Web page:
What is the true meaning of "sustainability" in US pork production?

Bruce Derksen investigates what sustainability means to US pork producers and how the pig industry does - and will continue to - play a large part in building "sustainable" food production systems.
calendar icon 6 April 2020
clock icon 10 minute read

Sustainability has become a perplexing and conflicting concept many reconcile in their own minds by adjusting the distance and angle of view. Vantage points determine results ranging from actual existence to the be-all and end-all.

For some, it can be simple, magnified and clearly focused, meaning the “sustainable” brand scrawled on a label stuck to meat packaging – like “organic”, “natural” or “hormone and antibiotic free”. This view is the easiest and most straight forward, although can be regarded as unimaginative and even uninformed. From this position, there is very little room for confusion, ambiguity or confrontation.

shopper chooses meat products in a supermarket

For others, it is a philosophy and all-encompassing system of what is best for the environment, farmers and animals. It must focus on economic viability and innovation for the growing world population, all while somehow increasing production.

Dr Brett Kaysen, Vice President of Sustainability for the US National Pork Board, defines it by first breaking it down into three distinct components.

He sees the first as economic sustainability. “If the sixty thousand plus pig farmers the National Pork Board supports are not profitable, their business will not be sustainable.”

Next, he understands there is a social commitment to be good neighbours supportive of local communities. “It means interacting and engaging with our neighbours on their wishes, wants and desires, as we operate, grow and expand our farms.”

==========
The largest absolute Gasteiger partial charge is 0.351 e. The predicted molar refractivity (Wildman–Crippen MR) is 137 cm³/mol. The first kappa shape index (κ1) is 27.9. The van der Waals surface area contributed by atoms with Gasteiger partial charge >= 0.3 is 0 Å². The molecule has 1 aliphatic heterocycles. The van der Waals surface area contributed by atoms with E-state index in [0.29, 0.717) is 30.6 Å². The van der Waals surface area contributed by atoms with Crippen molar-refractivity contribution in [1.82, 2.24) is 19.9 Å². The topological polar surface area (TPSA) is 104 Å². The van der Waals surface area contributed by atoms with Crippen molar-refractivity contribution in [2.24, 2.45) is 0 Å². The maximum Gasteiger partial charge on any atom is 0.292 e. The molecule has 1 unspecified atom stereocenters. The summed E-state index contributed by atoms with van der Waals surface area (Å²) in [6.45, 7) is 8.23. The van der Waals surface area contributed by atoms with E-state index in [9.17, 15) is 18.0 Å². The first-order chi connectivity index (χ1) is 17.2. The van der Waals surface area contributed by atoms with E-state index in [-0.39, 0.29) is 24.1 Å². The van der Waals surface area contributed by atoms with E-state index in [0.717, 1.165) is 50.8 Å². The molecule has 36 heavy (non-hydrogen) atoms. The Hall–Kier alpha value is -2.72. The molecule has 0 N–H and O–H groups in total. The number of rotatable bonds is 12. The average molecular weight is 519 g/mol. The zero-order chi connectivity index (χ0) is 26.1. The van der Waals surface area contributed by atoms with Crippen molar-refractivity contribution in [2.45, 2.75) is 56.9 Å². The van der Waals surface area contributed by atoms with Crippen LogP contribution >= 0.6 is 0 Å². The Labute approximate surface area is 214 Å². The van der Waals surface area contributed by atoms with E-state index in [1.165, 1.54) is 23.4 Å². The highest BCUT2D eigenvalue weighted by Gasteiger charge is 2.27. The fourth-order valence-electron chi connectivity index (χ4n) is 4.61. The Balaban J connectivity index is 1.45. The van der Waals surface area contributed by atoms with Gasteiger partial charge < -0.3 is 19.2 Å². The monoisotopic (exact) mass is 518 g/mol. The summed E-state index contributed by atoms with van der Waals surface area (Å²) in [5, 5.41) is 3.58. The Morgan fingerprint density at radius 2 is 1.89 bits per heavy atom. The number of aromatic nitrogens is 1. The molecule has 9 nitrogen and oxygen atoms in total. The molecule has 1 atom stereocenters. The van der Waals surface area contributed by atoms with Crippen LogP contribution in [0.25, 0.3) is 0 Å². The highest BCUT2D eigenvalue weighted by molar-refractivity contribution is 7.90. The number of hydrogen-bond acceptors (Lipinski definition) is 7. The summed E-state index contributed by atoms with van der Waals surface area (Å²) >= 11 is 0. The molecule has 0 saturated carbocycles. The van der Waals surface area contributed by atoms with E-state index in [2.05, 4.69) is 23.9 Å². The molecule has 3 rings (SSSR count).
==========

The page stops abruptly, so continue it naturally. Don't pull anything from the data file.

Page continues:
Third, the environmental aspect is critical to him. “Our use of land, water, energy and soil have to be responsible relative to the environment in which we operate. We understand the natural resources we’ve been given and cannot take them lightly.”

For those content with the “sustainable” label stuck to packaging, this expansion of definition can bring discomfort.

It is fact that the world’s population is projected to grow to near 10 billion by 2050 and experts claim world-wide food production must increase by as much as 75-80 percent to keep pace. If pork is to be a part of the world’s hunger solution, Kaysen believes the multi-faceted components must come together to attack the problem. But walking this high wire shouldering the weight of conservation, good will and profitable efficiency appears daunting to say the least. Adding the extra bulk of higher production to the load provides an extremely shaky vantage point.

Dr Kaysen points to the newest sustainability report from the National Pork Board for signs of relief and progress. The recent life cycle assessment (LCA) shows that over the last 50 years, US pig farmers have made significant and continuous on farm improvements in nutrition, genetics and overall pig care.

By the numbers – 1960 to 1915

  • It takes 75.9 percent less land and 25.1 percent less water to produce one pound of pork.
  • It takes 7 percent less energy to deliver a 7.7 percent lower carbon footprint.
  • Today’s pigs require 3 pounds of feed to produce 1 pound of pork rather than the 4.5 pounds required in 1960.
  • Market hog weights have grown from 200 pounds in 1960 to 281 pounds in 2015.
  • Pork production accounts for less than 0.3 percent of total greenhouse gas emissions in the US.

Breaking down the improvement contributors

For Kaysen, the most eye-catching fact in the LCA was the decrease in land use.

"75.9 percent is a staggering number. We have to step back and say – how did we do that?"

-Dr Brett Kaysen, Vice President of Sustainability for the US National Pork Board-

He believes the biggest reason is the increased amount of corn and soybeans farmers now grow per acre, raising more with less. Their efficiency affected both land utilisation and pig production.